As for my firm, we’re designing China’s first environmetally smart high-rise tower without any assistance from our governments, and am about to land the redesign for an old University.

    Anyways, I’m off on a tangent as usual. As for Todd’s 100 CC comments … he really has to be careful of what he writes. It comes across our sour grapes according to the feedback we’ve been receiving. But we’ve already informed him of this many times in the past.

    David

  • Very true about lack of benefiting from UBC or Tsinghua … none of these places has ever helped me out in my career. In fact, being an alumni from UBC has often been a hindrance in my profession for the crappy reputation of the school of Architecture.

    Yesterday I was at the Asia Pacific summit listening to the banter of the “Asia Pacific century”. After the presentations, I told the politicians and presenters that they’re full of it. As Canadians, we’ve been blabbing this line for the past decade +…and even with our favoured history with the Chinese a la Dr Bethune, we’re still picking our noses and watching with envy, our American neighbours making great strides into those Chinese markets. Then when they mentioned the US had numbers and lots of cash… I retorted, then how about New Zealand? Australia? Germany and Switzerland?

    The reason is that we Canadians are slow to move. Gutless if you will.

    I look at the recent examples of Nortel (who blew their chance to gain a giant slice of the telecom market by being absorbed by a Chinese company)… and many other opportuniities given on a platter by the Chinese only to have it blown … I know of many first hand examples of this happening.

    As for my firm, we’re designing China’s first environmetally smart high-rise tower without any assistance from our governments, and am about to land the redesign for an old University.

    Anyways, I’m off on a tangent as usual. As for Todd’s 100 CC comments … he really has to be careful of what he writes. It comes across our sour grapes according to the feedback we’ve been receiving. But we’ve already informed him of this many times in the past.

    David

  • Everyone has to be careful what they say, especially online. Even if you think you’ve worded things exactly how you want, clearly, carefully, people won’t necessarily read it the way you intended. You can’t predict what people will do.

    Good luck with you future projects. I’m still trying to recover from my MBA. Someday some people may have a change of heart or at least some regrets but I fear it will be too little, too late.

    I never even thought to criticize who was or wasn’t chosen, not my place to do so. I thought they made some political choices though, but at least they were somewhat forthright and I think the idea was sound and the effort is to be commended. I never heard of many of those people and now I have.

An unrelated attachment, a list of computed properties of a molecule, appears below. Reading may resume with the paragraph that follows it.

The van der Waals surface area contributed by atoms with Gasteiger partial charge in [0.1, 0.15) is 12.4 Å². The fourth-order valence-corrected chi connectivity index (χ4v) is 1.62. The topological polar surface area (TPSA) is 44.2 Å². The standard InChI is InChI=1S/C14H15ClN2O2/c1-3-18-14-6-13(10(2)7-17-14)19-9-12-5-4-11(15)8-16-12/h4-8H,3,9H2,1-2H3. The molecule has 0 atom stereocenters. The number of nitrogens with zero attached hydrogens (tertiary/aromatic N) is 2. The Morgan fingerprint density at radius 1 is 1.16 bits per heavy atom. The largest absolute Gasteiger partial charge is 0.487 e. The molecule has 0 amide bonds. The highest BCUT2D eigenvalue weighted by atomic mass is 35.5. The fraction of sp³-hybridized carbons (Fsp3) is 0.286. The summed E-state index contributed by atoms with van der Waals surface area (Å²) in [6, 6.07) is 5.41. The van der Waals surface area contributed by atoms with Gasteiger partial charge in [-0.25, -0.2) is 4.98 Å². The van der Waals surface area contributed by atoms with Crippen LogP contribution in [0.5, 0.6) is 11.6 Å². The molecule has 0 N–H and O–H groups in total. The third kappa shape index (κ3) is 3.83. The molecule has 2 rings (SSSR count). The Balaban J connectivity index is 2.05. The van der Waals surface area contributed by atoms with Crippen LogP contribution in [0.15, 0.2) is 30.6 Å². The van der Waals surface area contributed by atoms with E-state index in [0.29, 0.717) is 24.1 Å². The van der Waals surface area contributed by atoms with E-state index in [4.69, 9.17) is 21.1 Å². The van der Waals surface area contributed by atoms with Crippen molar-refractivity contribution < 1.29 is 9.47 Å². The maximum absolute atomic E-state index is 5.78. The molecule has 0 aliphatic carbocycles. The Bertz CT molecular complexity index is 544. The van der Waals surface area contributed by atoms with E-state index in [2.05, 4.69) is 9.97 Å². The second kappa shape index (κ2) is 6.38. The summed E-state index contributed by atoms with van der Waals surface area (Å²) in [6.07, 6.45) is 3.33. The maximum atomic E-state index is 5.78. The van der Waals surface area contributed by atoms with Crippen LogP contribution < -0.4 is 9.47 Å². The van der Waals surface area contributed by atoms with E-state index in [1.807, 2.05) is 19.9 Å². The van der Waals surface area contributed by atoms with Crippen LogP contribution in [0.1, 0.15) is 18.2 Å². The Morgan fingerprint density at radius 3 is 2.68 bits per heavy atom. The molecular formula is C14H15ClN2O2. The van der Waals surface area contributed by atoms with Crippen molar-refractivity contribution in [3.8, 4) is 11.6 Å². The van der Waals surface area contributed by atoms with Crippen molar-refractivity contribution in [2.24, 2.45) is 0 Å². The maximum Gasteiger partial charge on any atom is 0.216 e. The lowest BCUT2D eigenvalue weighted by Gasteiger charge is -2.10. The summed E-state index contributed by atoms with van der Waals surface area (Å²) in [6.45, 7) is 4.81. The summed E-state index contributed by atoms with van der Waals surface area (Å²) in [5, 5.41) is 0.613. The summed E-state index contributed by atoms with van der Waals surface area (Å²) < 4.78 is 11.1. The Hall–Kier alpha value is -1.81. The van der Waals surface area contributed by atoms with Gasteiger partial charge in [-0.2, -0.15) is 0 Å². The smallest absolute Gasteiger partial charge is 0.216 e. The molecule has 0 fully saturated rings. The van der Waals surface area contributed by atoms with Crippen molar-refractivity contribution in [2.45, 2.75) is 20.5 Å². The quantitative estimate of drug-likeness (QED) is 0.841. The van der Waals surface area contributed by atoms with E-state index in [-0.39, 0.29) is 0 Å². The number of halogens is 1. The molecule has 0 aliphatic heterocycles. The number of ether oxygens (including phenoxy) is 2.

• Although I shouldn’t be surprised considering I was promoting the Chinese-ness of Vancouver while I was in China studying at Tsinghua, but there is a blog called Chinese in Vancouver and they of course mention the Vancouver Sun article.

  • Although I shouldn’t be surprised considering I was promoting the Chinese-ness of Vancouver while I was in China studying at Tsinghua, but there is a blog called Chinese in Vancouver and they of course mention the Vancouver Sun article.

  • Thanks. I’ve been following Susanna’s blog.

    The Sun also published my letter on their follow up article this past weekend, where I suggested the nominations of four (Jan Walls, Ed Wickberg, Graham Johnson and Colleen McGuinness) as inductees into the so-called influential 100 Chinese Cdns.

    The other interesting thing is that I’ve been receiving all sorts of phone calls and emails for my name being on this list… mostly of the brown nosing type. You never hear from folks for years… and then out of the blue, you get contacted… . Uh… what the ?

    I’m actually quite interested in what could have possibly happened to you with your unhappy reaction to the Sauder School. There’s one thing I’ve learned in life at my old age … and that time does heal, and you will be surprised that despite how you may feel now, the place will become an “asset” one day… you just never know when. Shzt, I can spend a day telling you all the “how one point connects to another, when you never expected it … it all falls in place”. My whole career had been a struggle, and then one day, things started slowly moving in place, and to this day, it still is.

    Good luck Muskie… I’ll be cheering you on here… hang in there.

  • Thanks. I’ve been following Susanna’s blog.

    The Sun also published my letter on their follow up article this past weekend, where I suggested the nominations of four (Jan Walls, Ed Wickberg, Graham Johnson and Colleen McGuinness) as inductees into the so-called influential 100 Chinese Cdns.

    The other interesting thing is that I’ve been receiving all sorts of phone calls and emails for my name being on this list… mostly of the brown nosing type. You never hear from folks for years… and then out of the blue, you get contacted… . Uh… what the ?

    I’m actually quite interested in what could have possibly happened to you with your unhappy reaction to the Sauder School. There’s one thing I’ve learned in life at my old age … and that time does heal, and you will be surprised that despite how you may feel now, the place will become an “asset” one day… you just never know when. Shzt, I can spend a day telling you all the “how one point connects to another, when you never expected it … it all falls in place”. My whole career had been a struggle, and then one day, things started slowly moving in place, and to this day, it still is.